Dorian Gray, a handsome and narcissistic young man, lives thoughtlessly for his own pleasure. One day, after having his portrait painted, Dorian makes a frivolous Faustian wish: that he should always remain as young and beautiful as he is in that painting, while the portrait grows old in his stead.

    The wish comes true, and Dorian soon finds that none of his wicked actions have visible consequences. Realizing that he will appear fresh and unspoiled no matter what kind of life he lives, Dorian becomes increasingly corrupt. Only the portrait grows degenerate and ugly, a powerful symbol of Dorian's internal ruin.

    Robert says: "Excellent rendition"
    "Genius"
    Overall
    Performance
    Story

    There is no other word that truly describes Oscar Wilde. In this, one of his very best, there is the hallmark of his genius, his wit, his insatiable urge to shock and to flirt with danger. In De Profundis, his farewell apologia in exile, he wrote of how he "entertained at dinner the evil things of life ... [because] ... the danger was half the excitement." This sums up this title, too. In it, Lord Henry Wotton is Wilde's alter ego and one can't help but speculate if the physical attractions of Dorian Gray were drawn from the real life canvas of Lord Alfred Douglas, whom was to be Wilde's undoing.
    I listened to the narrative and followed along in my Folio copy, interspersing passages with the transcript from Wilde's famous defamation trial. Sir Edward Carson's classic cross examination about this very book and whether Wilde adhered to the view that "there is no such thing as a moral or an immoral book. It is well written or badly written", is so much clearer with the book in hand. The fact that Wilde could hold at bay such a prodigious legal assault by strength of his intellect in the face of its obvious innuendo is amazing in itself.
    The story, so Gothic yet so simple and clever, is as ageless as Gray's features.
    I loved Simon Vance's performance, too. There were times when it reminded me of his dialogue in the Audible Edition of Dracula between Jonathan Harker and the Count. Other times, it was Wilde speaking to Lord Alfred. The intonation is perfect and the timing impeccable.
    I loved re-visiting this classic. Top marks!

    1 of 1 people found this review helpful
  • Mockingjay: The Final Book of The Hunger Games

    • UNABRIDGED (11 hrs and 43 mins)
    • By Suzanne Collins
    • Narrated By Carolyn McCormick
    • Whispersync for Voice-ready
    Overall
    (26108)
    Performance
    (20054)
    Story
    (20238)

    Against all odds, Katniss Everdeen has survived the Hunger Games twice. But now that she's made it out of the bloody arena live, she's still not safe. The Capitol is angry. The Capitol wants revenge....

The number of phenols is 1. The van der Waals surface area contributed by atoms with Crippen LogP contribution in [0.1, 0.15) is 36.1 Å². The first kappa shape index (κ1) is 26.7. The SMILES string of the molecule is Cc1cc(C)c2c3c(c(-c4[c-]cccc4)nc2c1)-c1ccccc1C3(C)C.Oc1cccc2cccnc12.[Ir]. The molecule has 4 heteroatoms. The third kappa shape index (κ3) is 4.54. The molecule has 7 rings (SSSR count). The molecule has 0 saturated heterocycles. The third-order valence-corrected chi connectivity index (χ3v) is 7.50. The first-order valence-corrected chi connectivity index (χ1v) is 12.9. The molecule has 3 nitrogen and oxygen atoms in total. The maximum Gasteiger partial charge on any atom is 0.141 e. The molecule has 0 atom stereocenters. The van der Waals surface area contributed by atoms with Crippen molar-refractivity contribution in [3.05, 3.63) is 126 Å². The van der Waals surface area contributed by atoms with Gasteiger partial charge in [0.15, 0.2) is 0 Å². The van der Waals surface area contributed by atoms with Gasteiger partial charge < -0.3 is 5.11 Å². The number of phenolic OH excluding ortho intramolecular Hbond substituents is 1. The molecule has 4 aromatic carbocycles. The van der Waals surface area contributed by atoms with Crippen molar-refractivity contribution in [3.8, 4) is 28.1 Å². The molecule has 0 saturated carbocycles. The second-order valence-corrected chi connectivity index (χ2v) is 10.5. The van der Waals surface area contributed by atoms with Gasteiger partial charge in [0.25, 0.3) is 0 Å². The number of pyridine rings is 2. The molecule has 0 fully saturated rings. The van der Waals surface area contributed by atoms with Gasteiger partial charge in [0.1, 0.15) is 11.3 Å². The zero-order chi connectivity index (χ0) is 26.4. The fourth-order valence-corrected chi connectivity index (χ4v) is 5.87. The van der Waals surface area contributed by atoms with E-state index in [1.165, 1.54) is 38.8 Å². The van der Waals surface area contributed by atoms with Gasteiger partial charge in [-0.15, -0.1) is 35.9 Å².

Sue Schreiber says: "A very satisfying ending"
    "Third Time Better"
    Overall
    Performance
    Story

    I gave in and read the third installment!
    Mostly this was because of pressure from my 12 y.o. (whom just finished reading it and wanted me to be as entertained as she was). This at least shows that the target audience (ie, not middle aged men in grey suits) are getting something out of it. That has to be a plus.
    I'll give her (my daughter) this, the third book is certainly the pick of the three. It finally got to a point (although it was not the point I was hoping it would make). I still found the plot predictable, but I won't spoil it for those contemplating the listen by explaining it or disclosing the point I hoped it would make. I did like the little tribute to Ray Bradbury's "Fahrenheit 451", and the segue to Greek mythology's Castor and Pollox and the ironical reflection that they are here helping the Theseus character, not challenging it for the return of Helen (later of of Troy). However, I still can't understand how it can be the case that Amazon reports that this series had 29 of the highest 100 highlighted passages on Kindle, and, more recently, 17 of the top 20 (according to Wiki). Maybe it is on the school reading list.
    As to the performance, I regret to write that I still can't get into Ms McCormick's performance. The characters voices are too similar (Peeta and Hamich, for example) and too stylised (Plutarch, Clarissa and Efie, for example). Admittedly her Katniss is close to Lawerence's delivery in the films, but that is where the tribute must stop.
    Finally, I thought the short commentary at the end by the author was interesting and might have benefited from coming at the beginning of the Series, rather than at its conclusion.

    0 of 0 people found this review helpful